it was not difficult for the boy to put
two and two together and arrive at four as the sum--the four being
represented by a firm conviction that his master had deceived the other
white man and taken the latter's woman to his western camp, leaving the
other to suffer capture and punishment at the hands of the Big Bwana
whom all feared. Again the boy bared his rows of big, white teeth and
laughed aloud. Then he resumed his northward way, traveling at a
dogged trot that ate up the miles with marvelous rapidity.
In the Swede's camp the Hon. Morison had spent an almost sleepless
night of nervous apprehension and doubts and fears. Toward morning he
had slept, utterly exhausted. It was the headman who awoke him shortly
after sun rise to remind him that they must at once take up their
northward journey. Baynes hung back. He wanted to wait for "Hanson"
and Meriem. The headman urged upon him the danger that lay in
loitering. The fellow knew his master's plans sufficiently well to
understand that he had done something to arouse the ire of the Big
Bwana and that it would fare ill with them all if they were overtaken
in Big Bwana's country. At the suggestion Baynes took alarm.
What if the Big Bwana, as the head-man called him, had surprised
"Hanson" in his nefarious work. Would he not guess the truth and
possibly be already on the march to overtake and punish him? Baynes
had heard much of his host's summary method of dealing out punishment
to malefactors great and small who transgressed the laws or customs of
his savage little world which lay beyond the outer ramparts of what men
are pleased to call frontiers. In this savage world where there was no
law the Big Bwana was law unto himself and all who dwelt about him. It
was even rumored that he had extracted the death penalty from a white
man who had maltreated a native girl.
Baynes shuddered at the recollection of this piece of gossip as he
wondered what his host would exact of the man who had attempted to
steal his young, white ward. The thought brought him to his feet.
"Yes," he said, nervously, "we must get away from here at once. Do you
know the trail to the north?"
The head-man did, and he lost no time in getting the safari upon the
It was noon when a tired and sweat-covered runner overtook the trudging
The few seconds of grace that this gave me found me safely lodged in the branches of a tree a few paces from that in which Perry had at last found a haven.Page 24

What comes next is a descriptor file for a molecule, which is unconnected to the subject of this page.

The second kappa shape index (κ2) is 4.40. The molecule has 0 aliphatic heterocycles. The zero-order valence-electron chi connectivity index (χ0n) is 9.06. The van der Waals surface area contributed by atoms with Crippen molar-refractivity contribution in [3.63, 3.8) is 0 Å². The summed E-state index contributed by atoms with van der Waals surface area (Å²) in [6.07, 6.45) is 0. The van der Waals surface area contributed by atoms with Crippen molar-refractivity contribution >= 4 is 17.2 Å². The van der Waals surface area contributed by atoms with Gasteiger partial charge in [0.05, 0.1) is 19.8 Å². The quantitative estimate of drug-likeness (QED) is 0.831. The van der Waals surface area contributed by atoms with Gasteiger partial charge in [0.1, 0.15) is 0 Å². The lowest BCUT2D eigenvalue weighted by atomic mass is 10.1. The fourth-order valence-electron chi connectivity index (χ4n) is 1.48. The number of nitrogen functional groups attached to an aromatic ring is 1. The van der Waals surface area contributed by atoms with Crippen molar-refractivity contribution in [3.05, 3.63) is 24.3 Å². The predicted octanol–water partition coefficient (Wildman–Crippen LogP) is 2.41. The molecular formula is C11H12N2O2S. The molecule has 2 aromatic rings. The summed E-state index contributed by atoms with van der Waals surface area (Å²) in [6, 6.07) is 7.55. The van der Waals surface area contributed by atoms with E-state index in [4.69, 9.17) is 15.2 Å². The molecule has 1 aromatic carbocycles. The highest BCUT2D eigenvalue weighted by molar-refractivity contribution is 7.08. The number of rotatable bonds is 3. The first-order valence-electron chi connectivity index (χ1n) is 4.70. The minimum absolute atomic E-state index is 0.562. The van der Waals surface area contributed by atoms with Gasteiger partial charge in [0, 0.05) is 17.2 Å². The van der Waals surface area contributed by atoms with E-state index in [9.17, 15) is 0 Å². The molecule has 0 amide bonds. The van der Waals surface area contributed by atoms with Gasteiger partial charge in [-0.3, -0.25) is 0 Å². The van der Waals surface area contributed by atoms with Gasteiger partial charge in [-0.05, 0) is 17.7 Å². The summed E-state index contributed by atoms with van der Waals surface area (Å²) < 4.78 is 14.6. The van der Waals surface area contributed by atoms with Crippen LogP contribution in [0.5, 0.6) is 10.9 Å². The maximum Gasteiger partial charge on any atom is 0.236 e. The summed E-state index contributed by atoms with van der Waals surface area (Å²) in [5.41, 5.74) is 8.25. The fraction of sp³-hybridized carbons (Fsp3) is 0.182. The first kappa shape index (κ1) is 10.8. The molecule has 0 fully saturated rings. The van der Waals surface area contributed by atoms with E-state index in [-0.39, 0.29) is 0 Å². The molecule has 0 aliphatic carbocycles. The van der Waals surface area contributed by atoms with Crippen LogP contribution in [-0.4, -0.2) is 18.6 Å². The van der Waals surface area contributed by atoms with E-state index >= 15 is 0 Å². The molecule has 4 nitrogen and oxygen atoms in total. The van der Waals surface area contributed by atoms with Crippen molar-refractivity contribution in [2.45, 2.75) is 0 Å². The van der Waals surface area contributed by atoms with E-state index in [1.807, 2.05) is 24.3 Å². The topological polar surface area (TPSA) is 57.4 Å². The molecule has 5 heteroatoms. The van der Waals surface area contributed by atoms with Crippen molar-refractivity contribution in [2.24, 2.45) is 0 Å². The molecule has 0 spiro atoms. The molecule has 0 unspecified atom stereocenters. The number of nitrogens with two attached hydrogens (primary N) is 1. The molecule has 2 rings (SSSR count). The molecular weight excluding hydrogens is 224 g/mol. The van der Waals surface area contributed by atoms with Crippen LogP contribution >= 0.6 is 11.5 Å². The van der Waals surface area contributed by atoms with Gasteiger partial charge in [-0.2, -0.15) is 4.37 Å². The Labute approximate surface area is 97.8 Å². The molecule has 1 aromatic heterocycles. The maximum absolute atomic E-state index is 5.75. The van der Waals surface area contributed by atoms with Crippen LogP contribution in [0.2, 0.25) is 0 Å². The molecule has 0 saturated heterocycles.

Directly ahead of me in the chain gang was a young woman.Page 33
Do I make myself quite clear?" "You do not, Perry," I replied.Page 34
He told Ghak that he had not seen Dian or the others after releasing them within the dark grotto.Page 41
At the barrier the Sagoths clambered up the steep side with truly apelike agility, while behind them the haughty queen rose upon her wings with her two frightful dragons close beside her, and settled down upon the largest bowlder of them all in the exact center of that side of the amphitheater which is reserved for the dominant race.Page 46
As I watched them playing about I discovered, not only that they suckled their young, but that at intervals they rose to the surface to breathe as well as to feed upon certain grasses and a strange, scarlet lichen which grew upon the rocks just above the water line.Page 50
"Where do they live?" He looked at me in surprise.Page 51
As we touched.Page 53
are the windings of these trails, so varied the connecting links and the distances which one must retrace one's steps from the paths' ends to find them that a Mezop often reaches man's estate before he is familiar even with those which lead from his own city to the sea.Page 54
"But," added Ja, "there is an entrance near the base of which even the Mahars know nothing.Page 75
"Yes," continued the old man, "we are both right.Page 76
If you and Ghak should manage to escape I want you to promise me that you will find Dian the Beautiful and tell her that with my last words I asked her forgiveness for the unintentional affront I put upon her, and that my one wish was to be spared long enough to right the wrong that I had done her.Page 81
Cornered, I knew that they would fight like demons, and they were well equipped to fight if fight they must.Page 82
"Very well," I said, "you may come with us, Hooja; but at the first intimation of treachery I shall run my sword through you.Page 83
It is with no sense of shame that I admit that I was frightened--never before in my life, nor since, did I experience any such agony of soulsearing fear and suspense as enveloped me.Page 92
The broad yellow bands that stripe the dark roan of their coats made me take them for zebra when I first saw them.Page 102
I wanted to hate her, but I couldn't.Page 105
To me it was a revelation of the things my early forebears must have endured that the human race of the outer crust might survive.Page 110
Perry's experiments in the manufacture of gunpowder and the fashioning of rifles had not progressed as rapidly as we had hoped--there was a whole lot about these two arts which Perry didn't know.Page 114
There were books, rifles, revolvers, ammunition, cameras, chemicals, telephones, telegraph instruments, wire, tools and more books--books upon every subject under the sun.